Home' RTCA Documents for Review : C2 Link Systems MASPS_Draft Contents Appendix B
© 2018 RTCA, Inc.
This scenario provides seven use cases that allow the assessment of the C2 Link system
performance requirements for various phases of flight and allows detailed ex amination of
several UAS flight crew activities. These use cases are:
1. Pre-flight to takeoff at Class D airport (Pre-flight/Takeoff).
2. Climb and transit to filed route over highways (Departure).
3. Switchover from local terrestrial to area terrestrial C2 Link (Terrestrial → Terrestrial).
4. Diversion from filed flight plan to transit to traffic accident (Reroute).
5. Return flight to Class D airport (Arrival).
6. Switchover from area terrestrial to local terrestrial C2 Link (Terrestrial → Terrestrial).
7. Approach, landing, and post-flight activities (Landing/Post Flight).
Use cases 1 and 7 provide opportunities to examine operations in a VFR airport
environment with an FAA ATC control tower. Use Case 3 provides the opportunity to
examine in detail the C2 Link System requirements for the remote pilot’s interaction with
the navigation systems used by the UAS. Use Cases 2 and 6 provide an opportunity to
examine link switchovers between terrestrial links.
The following subsections describe each of the Use Cases.
Use Case 1 Pre-flight/Takeoff
The remote pilot begins the operation by filing a flight plan with FAA Flight Service and
conducts any pre-coordination required by the LOA with TRACON via telephone. The
CS, located remotely from the airport, (see Figure C-4) is powered up and connected via a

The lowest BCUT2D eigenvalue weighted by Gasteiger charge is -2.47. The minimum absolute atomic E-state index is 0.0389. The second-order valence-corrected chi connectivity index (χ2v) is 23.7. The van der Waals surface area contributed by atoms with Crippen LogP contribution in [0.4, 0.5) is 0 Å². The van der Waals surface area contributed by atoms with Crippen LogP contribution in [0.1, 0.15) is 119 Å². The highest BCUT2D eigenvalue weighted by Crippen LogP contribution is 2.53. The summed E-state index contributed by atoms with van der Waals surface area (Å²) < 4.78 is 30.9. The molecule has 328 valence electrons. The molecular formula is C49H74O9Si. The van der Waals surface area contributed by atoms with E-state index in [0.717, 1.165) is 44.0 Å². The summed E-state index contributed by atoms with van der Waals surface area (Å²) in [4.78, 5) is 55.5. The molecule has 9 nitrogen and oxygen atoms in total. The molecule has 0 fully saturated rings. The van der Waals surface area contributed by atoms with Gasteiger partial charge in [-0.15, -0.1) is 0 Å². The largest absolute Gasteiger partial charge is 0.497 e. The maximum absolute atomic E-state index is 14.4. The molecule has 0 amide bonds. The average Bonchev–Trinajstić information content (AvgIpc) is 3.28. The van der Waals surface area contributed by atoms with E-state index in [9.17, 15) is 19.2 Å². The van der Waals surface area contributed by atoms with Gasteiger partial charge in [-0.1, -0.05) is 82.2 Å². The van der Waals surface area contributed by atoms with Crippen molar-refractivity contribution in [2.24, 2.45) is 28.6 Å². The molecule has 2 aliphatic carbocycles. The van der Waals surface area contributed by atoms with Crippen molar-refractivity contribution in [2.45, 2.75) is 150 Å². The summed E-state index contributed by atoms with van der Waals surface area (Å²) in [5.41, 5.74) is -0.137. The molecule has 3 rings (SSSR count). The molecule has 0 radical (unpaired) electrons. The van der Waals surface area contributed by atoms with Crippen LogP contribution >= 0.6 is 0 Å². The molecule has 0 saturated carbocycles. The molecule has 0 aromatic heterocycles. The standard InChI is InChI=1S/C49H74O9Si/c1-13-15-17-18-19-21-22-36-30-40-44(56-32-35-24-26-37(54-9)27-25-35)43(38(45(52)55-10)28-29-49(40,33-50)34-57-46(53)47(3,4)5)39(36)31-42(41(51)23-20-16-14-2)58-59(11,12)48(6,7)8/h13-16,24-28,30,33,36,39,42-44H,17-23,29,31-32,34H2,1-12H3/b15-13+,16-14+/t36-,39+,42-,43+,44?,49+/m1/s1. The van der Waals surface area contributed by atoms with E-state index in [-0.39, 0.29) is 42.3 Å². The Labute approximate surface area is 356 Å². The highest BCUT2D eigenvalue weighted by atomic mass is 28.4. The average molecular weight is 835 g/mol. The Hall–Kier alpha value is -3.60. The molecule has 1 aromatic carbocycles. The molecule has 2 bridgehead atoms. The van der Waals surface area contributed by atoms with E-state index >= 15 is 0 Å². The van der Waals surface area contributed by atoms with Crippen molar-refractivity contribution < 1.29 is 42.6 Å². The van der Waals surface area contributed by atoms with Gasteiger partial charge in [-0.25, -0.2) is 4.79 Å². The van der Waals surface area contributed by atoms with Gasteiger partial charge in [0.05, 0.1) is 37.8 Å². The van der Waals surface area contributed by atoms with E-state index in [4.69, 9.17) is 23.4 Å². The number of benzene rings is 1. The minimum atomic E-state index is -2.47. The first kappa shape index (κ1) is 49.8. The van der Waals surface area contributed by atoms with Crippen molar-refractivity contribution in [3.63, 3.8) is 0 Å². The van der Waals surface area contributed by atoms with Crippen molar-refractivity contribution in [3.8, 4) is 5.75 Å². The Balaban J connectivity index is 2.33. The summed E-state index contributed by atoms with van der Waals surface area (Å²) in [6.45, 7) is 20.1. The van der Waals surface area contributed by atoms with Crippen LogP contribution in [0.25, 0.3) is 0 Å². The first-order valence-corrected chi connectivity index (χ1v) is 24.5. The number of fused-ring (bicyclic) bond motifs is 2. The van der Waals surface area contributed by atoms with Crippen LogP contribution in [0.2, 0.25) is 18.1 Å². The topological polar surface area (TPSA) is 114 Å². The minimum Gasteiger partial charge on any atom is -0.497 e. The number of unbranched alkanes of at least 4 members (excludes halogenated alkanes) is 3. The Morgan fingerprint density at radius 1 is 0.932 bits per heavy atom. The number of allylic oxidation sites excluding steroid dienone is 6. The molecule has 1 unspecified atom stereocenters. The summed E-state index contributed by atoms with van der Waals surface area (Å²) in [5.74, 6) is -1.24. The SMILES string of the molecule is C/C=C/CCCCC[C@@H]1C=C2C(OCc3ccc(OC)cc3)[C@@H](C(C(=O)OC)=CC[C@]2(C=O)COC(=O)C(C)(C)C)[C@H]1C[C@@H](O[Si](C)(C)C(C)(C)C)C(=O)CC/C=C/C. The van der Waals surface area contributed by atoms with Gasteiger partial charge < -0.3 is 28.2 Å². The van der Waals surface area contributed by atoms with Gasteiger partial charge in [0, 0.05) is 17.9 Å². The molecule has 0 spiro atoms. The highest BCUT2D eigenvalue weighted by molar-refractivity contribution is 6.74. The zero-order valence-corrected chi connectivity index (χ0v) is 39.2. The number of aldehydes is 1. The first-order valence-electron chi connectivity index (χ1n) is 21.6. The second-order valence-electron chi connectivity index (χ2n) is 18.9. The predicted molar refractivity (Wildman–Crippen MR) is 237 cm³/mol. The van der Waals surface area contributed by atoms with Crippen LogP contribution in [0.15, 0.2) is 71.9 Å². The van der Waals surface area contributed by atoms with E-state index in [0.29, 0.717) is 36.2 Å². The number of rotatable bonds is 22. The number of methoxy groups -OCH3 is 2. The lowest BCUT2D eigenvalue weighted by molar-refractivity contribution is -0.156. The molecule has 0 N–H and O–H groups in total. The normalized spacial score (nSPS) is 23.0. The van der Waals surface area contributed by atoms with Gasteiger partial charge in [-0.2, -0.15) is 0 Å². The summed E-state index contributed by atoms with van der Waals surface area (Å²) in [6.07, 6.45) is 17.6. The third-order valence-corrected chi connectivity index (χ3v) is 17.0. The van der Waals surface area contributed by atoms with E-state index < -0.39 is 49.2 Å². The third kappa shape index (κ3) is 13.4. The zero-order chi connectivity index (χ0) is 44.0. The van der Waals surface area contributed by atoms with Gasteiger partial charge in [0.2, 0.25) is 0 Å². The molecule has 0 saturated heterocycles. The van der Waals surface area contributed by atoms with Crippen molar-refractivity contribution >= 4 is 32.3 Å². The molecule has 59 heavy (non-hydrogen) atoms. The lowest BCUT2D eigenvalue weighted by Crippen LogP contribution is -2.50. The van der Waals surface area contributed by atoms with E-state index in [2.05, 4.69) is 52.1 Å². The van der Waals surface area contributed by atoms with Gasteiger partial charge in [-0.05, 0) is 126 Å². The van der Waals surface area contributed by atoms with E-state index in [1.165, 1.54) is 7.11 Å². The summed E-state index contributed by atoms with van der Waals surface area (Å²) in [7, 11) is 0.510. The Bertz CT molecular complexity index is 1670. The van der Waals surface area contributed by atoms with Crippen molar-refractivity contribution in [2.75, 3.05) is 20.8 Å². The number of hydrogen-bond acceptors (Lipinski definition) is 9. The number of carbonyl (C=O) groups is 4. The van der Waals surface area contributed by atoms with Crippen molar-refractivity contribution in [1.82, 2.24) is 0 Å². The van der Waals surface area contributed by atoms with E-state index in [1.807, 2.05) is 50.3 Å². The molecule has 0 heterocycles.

secure landline to a local C2 ground station. This terrestrial link ground radio systems
(GRS) is located at the airport to provide a radio line of sight link until the UA comes into
view of the area terrestrial link. The area terrestrial link GRS is on a radio tower located
to provide radio LOS service throughout the representative metro area shown in Figure C-
The remote pilot establishes voice communications via telephone with the ground crew at
the airport where the UA is stored. The ground crew powers up the UA and the pre-flight
checklist performed by the remote pilot in coordination with the ground crew. The ground
crew tows the UA to the designated helipad and notifies the remote pilot that the UA is
ready for takeoff.
The remote pilot confirms that both terrestrial links are ready to control the UA as part of
the pre-flight activities. The remote pilot uses the C2 Link System to load the route as
approved by ATC into the FMS of the UA.
The remote pilot commands the UA VHF Radio to tune the Class D Tower frequency and
contacts tower controller for ATC clearance. Tower controller relays ATC clearance from
the TRACON to remote pilot and assigns a transponder code. The remote pilot enters the
transponder code assigned by ATC into the UA Transponder. The remote pilot contacts
tower for departure clearance using VHF radio on UA. The tower controller clears the UA
to takeoff and assigns an altitude and direction to depart the Class D airspace. The remote
pilot starts the UA’s engine and commands the FGS to takeoff and climb to the assigned
altitude. Once the UA has cleared the ground and nearby obstacles, the remote pilot
commands the FGS to fly the cleared departure direction.
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